05-01-2013 11:37 AM
Right, as in extended beyond the octave... thats how i have always thought of it. Things like the word "add" etc clarify that the chord is not dominant.
Strictly speaking, that it has no 7th. 9ths get added to dom7 and maj7s. An "add9" chord could have various functions, including dominant, ie V. (In the Police's "Every Breath You Take" every chord is an add9, including the V.)
05-01-2013 01:02 PM - edited 05-01-2013 01:11 PM
Jon, a "dominant" chord is a seventh chord regarless of whether it's the V chord or not. If it's the V chord it needs to resolve, if somwhere else (ex IV) it is "static". I know the V chord is called the dominant chord and that, as the V chord, it is a seventh chord to fit the notes in the scale but in certain style of music you can make any chord dominant i.e. 7th.
But whatever... Play on!
I have no need to pursue this topic.
05-02-2013 01:20 AM
Yes, I'm just being pedantic with terminology .
"Dominant" means the 5th step of the scale.
Build a chord on that step and we have a "dominant chord", the V chord, which begins as a triad. Of course, as a triad it's no different in type from the "tonic" and "subdominant" chords.
When we add diatonic 7ths to the chords, the V7 chord is unique, because it's the only one in the key that has a major 3rd and minor 7th, creating a tritone between them. That makes it different from the "tonic 7th" and "subdominant 7th", which are the same type (maj7).
That in turn explains why we use the phrase "dominant 7th" to describe that unique chord type (M3 b7), wherever it might be used.
But it's still correct to speak of a "dominant chord" which is not a seventh. In key of C, the dominant chord is G; it doesn't need to have F added. IOW, I'm simply distinguishing between "dominant" and "dominant 7th".
The same logic applies, btw, to "secondary dominants", only one of which actually needs a 7th.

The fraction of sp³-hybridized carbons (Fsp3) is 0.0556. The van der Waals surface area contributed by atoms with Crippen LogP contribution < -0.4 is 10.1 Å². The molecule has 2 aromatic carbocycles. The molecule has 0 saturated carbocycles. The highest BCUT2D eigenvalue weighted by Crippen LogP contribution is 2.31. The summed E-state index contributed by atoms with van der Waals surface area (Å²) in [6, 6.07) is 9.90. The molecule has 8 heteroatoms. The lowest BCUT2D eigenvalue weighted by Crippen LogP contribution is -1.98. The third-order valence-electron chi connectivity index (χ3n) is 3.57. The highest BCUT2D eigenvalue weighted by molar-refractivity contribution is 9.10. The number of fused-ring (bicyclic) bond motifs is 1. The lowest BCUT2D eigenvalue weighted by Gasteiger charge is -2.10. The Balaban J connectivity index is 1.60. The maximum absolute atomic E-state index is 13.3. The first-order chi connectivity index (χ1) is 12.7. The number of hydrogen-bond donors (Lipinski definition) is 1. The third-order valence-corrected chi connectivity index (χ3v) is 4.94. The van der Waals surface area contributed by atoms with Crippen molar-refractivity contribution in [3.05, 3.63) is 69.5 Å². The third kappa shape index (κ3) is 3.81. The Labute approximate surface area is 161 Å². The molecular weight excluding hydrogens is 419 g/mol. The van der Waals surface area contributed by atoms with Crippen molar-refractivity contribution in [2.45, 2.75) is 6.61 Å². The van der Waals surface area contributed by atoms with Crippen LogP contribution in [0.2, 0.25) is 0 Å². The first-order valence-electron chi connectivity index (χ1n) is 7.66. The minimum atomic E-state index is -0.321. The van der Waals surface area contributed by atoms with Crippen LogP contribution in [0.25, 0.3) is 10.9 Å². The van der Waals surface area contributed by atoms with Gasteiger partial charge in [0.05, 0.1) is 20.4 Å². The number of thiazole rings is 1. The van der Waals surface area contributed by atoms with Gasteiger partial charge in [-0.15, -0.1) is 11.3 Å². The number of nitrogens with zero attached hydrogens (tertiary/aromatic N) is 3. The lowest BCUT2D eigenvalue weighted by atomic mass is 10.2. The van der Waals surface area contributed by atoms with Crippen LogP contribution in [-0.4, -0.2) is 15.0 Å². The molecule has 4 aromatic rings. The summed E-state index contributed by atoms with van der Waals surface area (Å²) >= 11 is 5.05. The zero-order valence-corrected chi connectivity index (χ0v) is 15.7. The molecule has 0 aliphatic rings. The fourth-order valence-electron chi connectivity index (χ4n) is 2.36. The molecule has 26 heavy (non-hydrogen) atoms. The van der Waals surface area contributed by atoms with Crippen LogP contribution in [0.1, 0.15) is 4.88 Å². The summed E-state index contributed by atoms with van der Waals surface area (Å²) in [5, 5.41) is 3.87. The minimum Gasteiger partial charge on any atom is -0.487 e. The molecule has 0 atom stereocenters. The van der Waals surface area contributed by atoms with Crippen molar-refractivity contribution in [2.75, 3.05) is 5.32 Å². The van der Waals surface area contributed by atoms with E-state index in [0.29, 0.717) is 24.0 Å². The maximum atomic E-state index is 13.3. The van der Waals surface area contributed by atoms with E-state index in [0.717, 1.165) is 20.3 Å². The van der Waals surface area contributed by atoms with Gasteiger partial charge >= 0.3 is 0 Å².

Eg, in key of C, A major is "secondary dominant" of Dm (V/ii). It has a dominant function without a 7th being added. The one that needs a 7th is V/IV, or C7, because without the 7th (Bb) it's just the tonic. The others (A, B, D, E) achieve dominant function via their leading tones alone.
05-03-2013 09:50 PM
I hate to say it, but yet another thread that starts with someone trying to figure out something from square one yet ends up on square 57 in less than two pages, lol.
I too am interested in learning chords in a way that allows me to utilize them with the same knowledge I have of scales.
I always open these threads with anticipation, thinking "AHA!...toDAY is the DAY!" ...aaaaaand it ends up right about where the above post (not to single you out) does. Talking about subdominants, dominants, this n' that, that n' this.
After this long, you'd think I'd have learned: just about anything worth learning in music is going to be the hard way until you find the one way that works for you (mine was through a relatively inexpensive group guitar class focusing on, amongst other things, scales), and usually that's not found in a thread on the internetz.
THE QUEST CONTINUES...
05-04-2013 03:02 AM
Yes, we tend to get sidetracked into definitions of terms (or I do anyway). It's pedantic, but if we don't define our terms clearly from the outset, it leads to confusion (and more excess verbiage) later.
Music is complicated stuff, a highly detailed series of complex sounds. It's not as easy as any of us might hope to translate into words that help explain or understand it. We have to start with an agreed series of terms to use as labels. And yes, words like "tonic", "subdominant" and dominant" are - perhaps unfortunately - absolutely basic terms, right on page 1 of any discussion about key and chord progressions. Call them "I", "IV" and "V" if you like - that's all they mean - but there's no need to be afraid of them, or to be confused by them.
Music theory is a large body of knowledge, and you can't hope to just dive in anywhere and expect to know what's going on. You have to start at the beginning and work through.
But inevitably there are problems due to the fact that musical sounds are "slippery". We're trying to use text here to discuss things that only exist as sounds - and as sounds which often have ambiguous meanings and effects.
You might think a label such as a note name is pretty straightforward - we can all agree on what a "C" is - but can we agree on what "middle C" is? And is "A#" the same as "Bb"? If it is, why have two different names? If it isn't, why isn't it? or when isn't it?
This kind of thing is what makes music theory discussions rant on and on, often over something (a musical sound) which is a very simple thing to hear, or to play.
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